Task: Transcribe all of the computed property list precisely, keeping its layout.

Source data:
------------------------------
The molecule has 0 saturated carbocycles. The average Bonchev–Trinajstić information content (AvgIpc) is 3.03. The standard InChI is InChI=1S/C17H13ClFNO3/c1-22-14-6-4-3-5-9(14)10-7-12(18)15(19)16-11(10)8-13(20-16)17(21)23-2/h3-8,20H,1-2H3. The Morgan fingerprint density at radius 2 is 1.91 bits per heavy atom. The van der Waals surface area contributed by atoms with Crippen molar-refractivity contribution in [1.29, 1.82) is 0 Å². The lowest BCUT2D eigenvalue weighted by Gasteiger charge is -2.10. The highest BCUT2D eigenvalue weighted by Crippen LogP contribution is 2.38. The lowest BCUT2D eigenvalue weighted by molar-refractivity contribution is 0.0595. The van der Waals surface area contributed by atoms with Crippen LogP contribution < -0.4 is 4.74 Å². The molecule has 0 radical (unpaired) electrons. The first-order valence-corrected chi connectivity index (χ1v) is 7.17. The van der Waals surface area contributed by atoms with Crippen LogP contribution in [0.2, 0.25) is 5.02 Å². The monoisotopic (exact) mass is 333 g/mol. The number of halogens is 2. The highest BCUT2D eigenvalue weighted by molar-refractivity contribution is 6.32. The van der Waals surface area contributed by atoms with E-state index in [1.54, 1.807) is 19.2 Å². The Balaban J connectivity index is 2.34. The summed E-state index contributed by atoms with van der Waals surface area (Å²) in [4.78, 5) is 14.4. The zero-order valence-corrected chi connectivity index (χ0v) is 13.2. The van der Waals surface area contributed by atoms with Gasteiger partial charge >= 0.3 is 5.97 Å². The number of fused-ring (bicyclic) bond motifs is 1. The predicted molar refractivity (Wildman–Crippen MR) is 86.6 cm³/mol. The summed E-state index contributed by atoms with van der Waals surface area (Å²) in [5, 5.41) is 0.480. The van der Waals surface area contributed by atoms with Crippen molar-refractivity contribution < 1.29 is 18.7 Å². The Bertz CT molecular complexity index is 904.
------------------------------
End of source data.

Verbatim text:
The molecule has 0 saturated carbocycles. The average Bonchev–Trinajstić information content (AvgIpc) is 3.03. The standard InChI is InChI=1S/C17H13ClFNO3/c1-22-14-6-4-3-5-9(14)10-7-12(18)15(19)16-11(10)8-13(20-16)17(21)23-2/h3-8,20H,1-2H3. The Morgan fingerprint density at radius 2 is 1.91 bits per heavy atom. The van der Waals surface area contributed by atoms with Crippen molar-refractivity contribution in [1.29, 1.82) is 0 Å². The lowest BCUT2D eigenvalue weighted by Gasteiger charge is -2.10. The highest BCUT2D eigenvalue weighted by Crippen LogP contribution is 2.38. The lowest BCUT2D eigenvalue weighted by molar-refractivity contribution is 0.0595. The van der Waals surface area contributed by atoms with Crippen LogP contribution < -0.4 is 4.74 Å². The molecule has 0 radical (unpaired) electrons. The first-order valence-corrected chi connectivity index (χ1v) is 7.17. The van der Waals surface area contributed by atoms with Crippen LogP contribution in [0.2, 0.25) is 5.02 Å². The monoisotopic (exact) mass is 333 g/mol. The number of halogens is 2. The highest BCUT2D eigenvalue weighted by molar-refractivity contribution is 6.32. The van der Waals surface area contributed by atoms with E-state index in [1.54, 1.807) is 19.2 Å². The Balaban J connectivity index is 2.34. The summed E-state index contributed by atoms with van der Waals surface area (Å²) in [4.78, 5) is 14.4. The zero-order valence-corrected chi connectivity index (χ0v) is 13.2. The van der Waals surface area contributed by atoms with Gasteiger partial charge >= 0.3 is 5.97 Å². The number of fused-ring (bicyclic) bond motifs is 1. The predicted molar refractivity (Wildman–Crippen MR) is 86.6 cm³/mol. The summed E-state index contributed by atoms with van der Waals surface area (Å²) in [5, 5.41) is 0.480. The van der Waals surface area contributed by atoms with Crippen molar-refractivity contribution < 1.29 is 18.7 Å². The Bertz CT molecular complexity index is 904.